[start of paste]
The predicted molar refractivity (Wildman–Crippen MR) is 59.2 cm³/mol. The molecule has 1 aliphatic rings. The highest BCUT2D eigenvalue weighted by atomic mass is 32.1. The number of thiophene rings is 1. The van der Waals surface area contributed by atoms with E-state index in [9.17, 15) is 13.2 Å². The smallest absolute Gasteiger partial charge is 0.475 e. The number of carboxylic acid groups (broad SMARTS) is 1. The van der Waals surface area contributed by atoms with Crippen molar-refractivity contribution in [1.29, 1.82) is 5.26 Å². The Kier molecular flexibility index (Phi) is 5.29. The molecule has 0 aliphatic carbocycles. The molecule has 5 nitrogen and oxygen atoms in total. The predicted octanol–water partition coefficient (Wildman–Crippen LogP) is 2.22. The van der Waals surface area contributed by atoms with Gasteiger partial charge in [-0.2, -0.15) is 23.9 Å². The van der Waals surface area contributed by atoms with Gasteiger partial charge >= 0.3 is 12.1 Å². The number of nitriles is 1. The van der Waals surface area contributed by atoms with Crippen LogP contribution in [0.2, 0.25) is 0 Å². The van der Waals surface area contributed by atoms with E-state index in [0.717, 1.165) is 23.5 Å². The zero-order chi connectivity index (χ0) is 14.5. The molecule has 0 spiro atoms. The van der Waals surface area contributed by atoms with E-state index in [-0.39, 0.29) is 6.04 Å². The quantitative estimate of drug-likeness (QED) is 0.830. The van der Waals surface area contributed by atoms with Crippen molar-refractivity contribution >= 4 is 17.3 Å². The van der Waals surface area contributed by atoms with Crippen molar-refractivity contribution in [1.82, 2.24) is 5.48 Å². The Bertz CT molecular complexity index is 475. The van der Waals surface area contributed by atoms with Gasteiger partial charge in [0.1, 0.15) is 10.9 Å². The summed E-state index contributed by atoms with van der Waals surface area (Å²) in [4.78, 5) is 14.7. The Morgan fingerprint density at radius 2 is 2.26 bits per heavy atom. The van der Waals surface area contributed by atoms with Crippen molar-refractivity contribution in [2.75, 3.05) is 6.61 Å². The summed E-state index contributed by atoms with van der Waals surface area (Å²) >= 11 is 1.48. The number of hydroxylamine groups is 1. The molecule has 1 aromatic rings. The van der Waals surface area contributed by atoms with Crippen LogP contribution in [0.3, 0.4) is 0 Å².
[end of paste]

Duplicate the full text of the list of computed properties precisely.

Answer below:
The predicted molar refractivity (Wildman–Crippen MR) is 59.2 cm³/mol. The molecule has 1 aliphatic rings. The highest BCUT2D eigenvalue weighted by atomic mass is 32.1. The number of thiophene rings is 1. The van der Waals surface area contributed by atoms with E-state index in [9.17, 15) is 13.2 Å². The smallest absolute Gasteiger partial charge is 0.475 e. The number of carboxylic acid groups (broad SMARTS) is 1. The van der Waals surface area contributed by atoms with Crippen molar-refractivity contribution in [1.29, 1.82) is 5.26 Å². The Kier molecular flexibility index (Phi) is 5.29. The molecule has 0 aliphatic carbocycles. The molecule has 5 nitrogen and oxygen atoms in total. The predicted octanol–water partition coefficient (Wildman–Crippen LogP) is 2.22. The van der Waals surface area contributed by atoms with Gasteiger partial charge in [-0.2, -0.15) is 23.9 Å². The van der Waals surface area contributed by atoms with Gasteiger partial charge >= 0.3 is 12.1 Å². The number of nitriles is 1. The van der Waals surface area contributed by atoms with Crippen LogP contribution in [0.2, 0.25) is 0 Å². The van der Waals surface area contributed by atoms with E-state index in [0.717, 1.165) is 23.5 Å². The zero-order chi connectivity index (χ0) is 14.5. The molecule has 0 spiro atoms. The van der Waals surface area contributed by atoms with E-state index in [-0.39, 0.29) is 6.04 Å². The quantitative estimate of drug-likeness (QED) is 0.830. The van der Waals surface area contributed by atoms with Crippen molar-refractivity contribution >= 4 is 17.3 Å². The van der Waals surface area contributed by atoms with Crippen molar-refractivity contribution in [1.82, 2.24) is 5.48 Å². The Bertz CT molecular complexity index is 475. The van der Waals surface area contributed by atoms with Gasteiger partial charge in [0.1, 0.15) is 10.9 Å². The summed E-state index contributed by atoms with van der Waals surface area (Å²) in [4.78, 5) is 14.7. The Morgan fingerprint density at radius 2 is 2.26 bits per heavy atom. The van der Waals surface area contributed by atoms with Crippen molar-refractivity contribution in [2.75, 3.05) is 6.61 Å². The summed E-state index contributed by atoms with van der Waals surface area (Å²) >= 11 is 1.48. The number of hydroxylamine groups is 1. The molecule has 1 aromatic rings. The van der Waals surface area contributed by atoms with Crippen LogP contribution in [0.3, 0.4) is 0 Å².